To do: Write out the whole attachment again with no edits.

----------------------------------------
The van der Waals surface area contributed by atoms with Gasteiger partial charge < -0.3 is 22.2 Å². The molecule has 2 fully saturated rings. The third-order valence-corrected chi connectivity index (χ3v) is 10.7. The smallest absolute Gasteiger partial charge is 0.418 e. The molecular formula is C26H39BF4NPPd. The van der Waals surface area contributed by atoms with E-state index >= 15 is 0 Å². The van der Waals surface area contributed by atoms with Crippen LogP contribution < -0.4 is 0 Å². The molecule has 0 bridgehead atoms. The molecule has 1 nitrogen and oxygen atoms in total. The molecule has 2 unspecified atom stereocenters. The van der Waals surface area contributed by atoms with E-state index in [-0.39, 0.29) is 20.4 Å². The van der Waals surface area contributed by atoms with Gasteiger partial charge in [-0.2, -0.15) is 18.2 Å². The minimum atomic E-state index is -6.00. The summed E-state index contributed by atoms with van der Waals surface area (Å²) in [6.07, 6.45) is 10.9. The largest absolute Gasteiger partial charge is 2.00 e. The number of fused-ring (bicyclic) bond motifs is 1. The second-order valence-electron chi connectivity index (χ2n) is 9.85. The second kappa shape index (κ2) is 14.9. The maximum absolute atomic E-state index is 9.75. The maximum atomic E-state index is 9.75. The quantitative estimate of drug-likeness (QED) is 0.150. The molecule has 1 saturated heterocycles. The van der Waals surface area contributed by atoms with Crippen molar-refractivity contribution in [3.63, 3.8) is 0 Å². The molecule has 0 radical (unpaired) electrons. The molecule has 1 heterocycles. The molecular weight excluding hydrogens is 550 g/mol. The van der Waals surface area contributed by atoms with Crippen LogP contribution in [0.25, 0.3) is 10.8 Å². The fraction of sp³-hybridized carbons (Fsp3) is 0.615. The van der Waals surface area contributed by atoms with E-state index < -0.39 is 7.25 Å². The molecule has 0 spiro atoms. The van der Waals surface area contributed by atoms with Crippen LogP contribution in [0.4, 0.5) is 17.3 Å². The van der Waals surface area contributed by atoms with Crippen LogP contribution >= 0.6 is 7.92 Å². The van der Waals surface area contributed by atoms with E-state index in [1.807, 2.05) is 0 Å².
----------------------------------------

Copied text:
The van der Waals surface area contributed by atoms with Gasteiger partial charge < -0.3 is 22.2 Å². The molecule has 2 fully saturated rings. The third-order valence-corrected chi connectivity index (χ3v) is 10.7. The smallest absolute Gasteiger partial charge is 0.418 e. The molecular formula is C26H39BF4NPPd. The van der Waals surface area contributed by atoms with E-state index >= 15 is 0 Å². The van der Waals surface area contributed by atoms with Crippen LogP contribution < -0.4 is 0 Å². The molecule has 0 bridgehead atoms. The molecule has 1 nitrogen and oxygen atoms in total. The molecule has 2 unspecified atom stereocenters. The van der Waals surface area contributed by atoms with E-state index in [-0.39, 0.29) is 20.4 Å². The van der Waals surface area contributed by atoms with Gasteiger partial charge in [-0.2, -0.15) is 18.2 Å². The minimum atomic E-state index is -6.00. The summed E-state index contributed by atoms with van der Waals surface area (Å²) in [6.07, 6.45) is 10.9. The largest absolute Gasteiger partial charge is 2.00 e. The number of fused-ring (bicyclic) bond motifs is 1. The second-order valence-electron chi connectivity index (χ2n) is 9.85. The second kappa shape index (κ2) is 14.9. The maximum absolute atomic E-state index is 9.75. The maximum atomic E-state index is 9.75. The quantitative estimate of drug-likeness (QED) is 0.150. The molecule has 1 saturated heterocycles. The van der Waals surface area contributed by atoms with Crippen molar-refractivity contribution in [3.63, 3.8) is 0 Å². The molecule has 0 radical (unpaired) electrons. The molecule has 1 heterocycles. The molecular weight excluding hydrogens is 550 g/mol. The van der Waals surface area contributed by atoms with Crippen LogP contribution in [0.25, 0.3) is 10.8 Å². The fraction of sp³-hybridized carbons (Fsp3) is 0.615. The van der Waals surface area contributed by atoms with E-state index < -0.39 is 7.25 Å². The molecule has 0 spiro atoms. The van der Waals surface area contributed by atoms with Crippen LogP contribution in [0.4, 0.5) is 17.3 Å². The van der Waals surface area contributed by atoms with Crippen LogP contribution >= 0.6 is 7.92 Å². The van der Waals surface area contributed by atoms with E-state index in [1.807, 2.05) is 0 Å².